What Should Democrats Do Now That They’ve Won the House?

What Should Democrats Do Now That They’ve Won the House?


With Democrats winning control of the House Tuesday, political experts are lining up to give advice on what they should do with their new powers. While there’s little chance of enacting significant legislation on their own given Republican control of the Senate and White House, Democrats could find issues in common to work on with the GOP – and if that fails, Democrats could at least try to convince voters that they are worthy of increased popular support in the 2020 elections. Here’s a roundup of ideas for specific policy areas that could get attention from Democrats in the 116th Congress, which gets started on January 3, 2019.

Infrastructure: "You know America is one big pothole,” former Transportation Secretary Ray LaHood said Thursday as he issued a plea to raise the federal fuel tax. Writing about a legislative agenda for the new Congress, Bloomberg’s Barry Ritholtz asked, “Is anything more of a legislative no-brainer than repairing and modernizing the nation’s decrepit roads, bridges, tunnels, airports and electrical grid?” Spending billions on infrastructure would be both popular and act as another economic stimulus, Ritholtz notes, President Trump has indicated that he is interested, although financing will no doubt remain a serious hurdle. If Democrats can’t make a deal on infrastructure, then it’s likely that little else will get done in the next two years, Ritholtz warns.  

Health Care: Axios’ Drew Altman says that we can “expect a broad range of legislative proposals from House Democrats aimed at bringing the party together around a health care agenda,” although there’s little chance of any specific proposal becoming law in the next two years. In the meantime, Democrats can shore up Obamacare by expanding coverage and patching gaps, says The Washington Post’s Ronald Klain. Vox’s Dylan Scott advised Democrats to focus on high drug prices, too, although the current lack of clear policy proposals could be a problem.

Middle-Class Tax Cut: President Trump said Wednesday that he is open to the idea of raising taxes on corporations and/or the wealthy in order to pay for a tax cut for the middle class, although some conservatives are already pushing back on that idea. “Democrats are getting their hopes up, and I hate to hurt their feelings, but no,” anti-tax crusader Grover Norquist said, adding that the president wants to cut corporate tax rate even more – hardly an area of agreement with Democrats. Writing at Bloomberg, Karl W. Smith of the libertarian Niskanen Center said that extending the individual tax cuts could be a productive area for compromise.

Minimum wage: The Post’s Klain says that a bill that raises the federal minimum wage to $15 would bolster Democrats’ working-class appeal and provide a clear test for President Trump and the Republican Senate on where they stand on such a basic issue.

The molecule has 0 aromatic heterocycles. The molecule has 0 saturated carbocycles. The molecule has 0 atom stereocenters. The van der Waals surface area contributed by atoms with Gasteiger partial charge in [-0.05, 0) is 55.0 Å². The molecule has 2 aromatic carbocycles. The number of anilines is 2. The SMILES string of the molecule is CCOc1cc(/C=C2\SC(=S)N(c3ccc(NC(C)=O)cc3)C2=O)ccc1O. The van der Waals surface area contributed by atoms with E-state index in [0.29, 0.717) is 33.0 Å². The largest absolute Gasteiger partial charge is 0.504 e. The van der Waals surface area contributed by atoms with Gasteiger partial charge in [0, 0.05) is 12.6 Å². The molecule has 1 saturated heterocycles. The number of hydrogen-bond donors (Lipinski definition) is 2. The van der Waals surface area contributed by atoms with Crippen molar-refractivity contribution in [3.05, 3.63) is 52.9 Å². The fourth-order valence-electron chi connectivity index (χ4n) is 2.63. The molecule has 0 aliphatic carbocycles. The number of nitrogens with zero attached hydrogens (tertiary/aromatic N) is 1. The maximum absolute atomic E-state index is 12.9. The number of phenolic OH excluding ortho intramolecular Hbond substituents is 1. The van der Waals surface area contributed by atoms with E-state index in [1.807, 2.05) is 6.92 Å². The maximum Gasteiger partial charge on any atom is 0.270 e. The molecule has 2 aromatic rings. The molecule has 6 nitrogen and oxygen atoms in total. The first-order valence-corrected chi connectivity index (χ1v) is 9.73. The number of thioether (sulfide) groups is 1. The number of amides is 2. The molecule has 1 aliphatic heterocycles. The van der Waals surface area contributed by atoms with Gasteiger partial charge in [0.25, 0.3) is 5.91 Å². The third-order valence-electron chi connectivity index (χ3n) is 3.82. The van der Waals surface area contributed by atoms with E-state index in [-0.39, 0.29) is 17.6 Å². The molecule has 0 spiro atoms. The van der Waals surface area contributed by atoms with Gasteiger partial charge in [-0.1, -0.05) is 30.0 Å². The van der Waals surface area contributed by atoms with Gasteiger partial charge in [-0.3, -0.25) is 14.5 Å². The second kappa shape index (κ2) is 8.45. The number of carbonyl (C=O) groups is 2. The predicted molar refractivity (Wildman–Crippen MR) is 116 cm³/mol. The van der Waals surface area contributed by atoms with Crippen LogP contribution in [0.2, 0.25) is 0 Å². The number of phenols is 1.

The deficit: One of the main fiscal challenges Democrats will have to address is the federal budget deficit, which is rising and could hit $1 trillion as soon as next year. Establishment Democrats have taken the deficit issue seriously in the past – some say they’re the only ones doing so – and Nancy Pelosi, the leading candidate for the next House speakership, said that she intends to follow the pay-as-you-go budgeting rules that require any increases in spending to be paid for with higher revenues or spending cuts elsewhere.

Michael R. Strain, a conservative economist at the American Enterprise Institute, summarized the establishment view that Pelosi could find persuasive: “With Democrats in control of the House and Republicans holding the Senate majority, the Congress as a whole is positioned to tackle the deficit in a manner that holds the most potential for real progress: through bipartisan compromise. Republicans will have to agree to increasing tax revenue’s share of national income, which should come from reducing loopholes and exemptions in the tax code. As for Democrats, they will have to agree to changes that reduce the future spending on middle-class entitlements like Medicare and Social Security.”

More progressive Democrats, however, have been pushing back against this compromise position.

Writing at Bloomberg alongside Strain Thursday, liberal economist Stephanie Kelton advised Democrats to take a very different path: “Advice to Democrats: Don’t repeat your biggest policy mistake. Don’t get trapped into thinking that your job is to restore ‘fiscal responsibility.’ Don’t reinstate PAYGO. Don’t worry about the deficit. Focus on how you would use deficits to build an economy that works for every American and not just those at the top. Be bold and fight for big things.”

Nick Hanauer, a venture capitalist who supports progressive causes, offered similar advice to Democrats dealing with the question of cost for a long list of policy ideas, from paid family leave to universal health care: “when you’re asked how you’re going to pay for all these things, grab a page from the Republican playbook: ‘They’ll pay for themselves.’ (Though in this case, by growing the middle class, they actually will).”